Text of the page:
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Beauvallet by Georgette Heyer

Beauvallet (original 1929; edition 1969)

by Georgette Heyer

MembersReviewsPopularityAverage ratingMentions
8172216,083 (3.47)129
Authors:Georgette Heyer
Info:Bantam Books (1969), Mass Market Paperback
Collections:Read, Read this year, ebooks, Working on, BOMBs
Tags:__make_cover, _import160910, !Po, Fic, Romance, Romance:Historical

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Beauvallet by Georgette Heyer (1929)



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Showing 1-5 of 22 (next | show all)
Eh. It ends OK, but I barely made it through the first part. Nicholas is an idiot and Dominica is worse, at the beginning on his ship. He gets less annoying after we see him in England - slightly less annoying. I like Simon the Coldheart quite a lot - I've read and reread and enjoyed that book - but Mad Nicholas (his descendant), with the same determination, is not to my taste. The language is a bit odd, too (I understand both medieval and Regency phrasing much better); and I greatly prefer the earlier time - Elizabeth's court has too many twisty people and politics for me. Though they don't spend much time in court. If I believed there was any chance Nicholas wouldn't win through, the time in Spain would have been terrifying; as it was, I was mostly waiting, often with some impatience, to see what rabbit he'd pull out of the hat this time. Overall, I'm not sorry I read it, but I have no great interest in ever rereading. ( )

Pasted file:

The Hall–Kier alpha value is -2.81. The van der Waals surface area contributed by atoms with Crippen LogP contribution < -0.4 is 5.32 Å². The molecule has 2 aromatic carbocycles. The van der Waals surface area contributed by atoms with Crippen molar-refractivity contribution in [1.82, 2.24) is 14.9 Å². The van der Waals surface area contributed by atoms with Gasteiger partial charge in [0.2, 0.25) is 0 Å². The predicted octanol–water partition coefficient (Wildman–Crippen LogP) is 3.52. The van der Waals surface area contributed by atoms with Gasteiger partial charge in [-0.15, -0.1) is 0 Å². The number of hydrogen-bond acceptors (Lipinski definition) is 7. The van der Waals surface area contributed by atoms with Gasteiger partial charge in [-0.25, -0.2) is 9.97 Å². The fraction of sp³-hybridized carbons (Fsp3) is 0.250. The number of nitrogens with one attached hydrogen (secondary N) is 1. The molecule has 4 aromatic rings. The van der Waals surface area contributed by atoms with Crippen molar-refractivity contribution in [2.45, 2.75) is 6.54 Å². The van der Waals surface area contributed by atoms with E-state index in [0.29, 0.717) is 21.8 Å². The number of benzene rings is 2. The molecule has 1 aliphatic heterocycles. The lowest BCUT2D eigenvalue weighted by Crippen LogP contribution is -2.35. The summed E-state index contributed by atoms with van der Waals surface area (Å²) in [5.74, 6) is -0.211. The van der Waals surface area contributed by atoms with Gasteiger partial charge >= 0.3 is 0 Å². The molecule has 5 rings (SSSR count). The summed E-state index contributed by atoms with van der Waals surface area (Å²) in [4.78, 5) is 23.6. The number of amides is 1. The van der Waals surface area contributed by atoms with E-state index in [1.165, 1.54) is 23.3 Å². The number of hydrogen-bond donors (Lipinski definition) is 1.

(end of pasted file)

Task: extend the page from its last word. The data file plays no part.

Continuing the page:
jjmcgaffey | Jan 14, 2018 |
Almost a 4-star. Very swashbuckling and historically accurate in the same way it's prequel was. If I compare this to my favourite Heyer's it is definitely less compelling. ( )
  SandyAMcPherson | Jul 8, 2017 |
Swashbuckling pirate meets lady, follows lady. Sweeps her off her feet. Not a typical regency setting, Elizabethan, and a bit more obvious a romance than usual.

Re-read review. This being a re-read, you already know that Nicholas Beauvallet, pirate and heir to an estate, is going to get his lady. To be honest, that's pretty obvious on the first reading of it as well. What this allows you to do on a re-read is to enjoy the ride, knowing that the end arrives safely. The pair of them spar from the first, when he captures the ship she is traveling back to Spain in. He promises to come and find her in Spain and take her to be his bride. There are then any number of schemes and escapades as he enters Spain, traces the lady and follows her to achieve his aim. Its is a load of fun, so sit back and enjoy the ride. ( )
  Helenliz | May 30, 2016 |
I found “Beauvallet” to be good in parts rather than as a whole. The opening chapters set upon the title character’s ship were mostly entertaining, as were the majority of scenes towards the end of the book. Everything in between was hit or miss.

I felt that after Beauvallet weighed anchor and returned to his brother and sister-in-law’s home there was too much repetition regarding what the hero had done and intended to do. As a reader I knew all this, so these scenes served little purpose, other than to show the two brothers’ relationships and differences in their natures, but still this could have been done in a more lively fashion.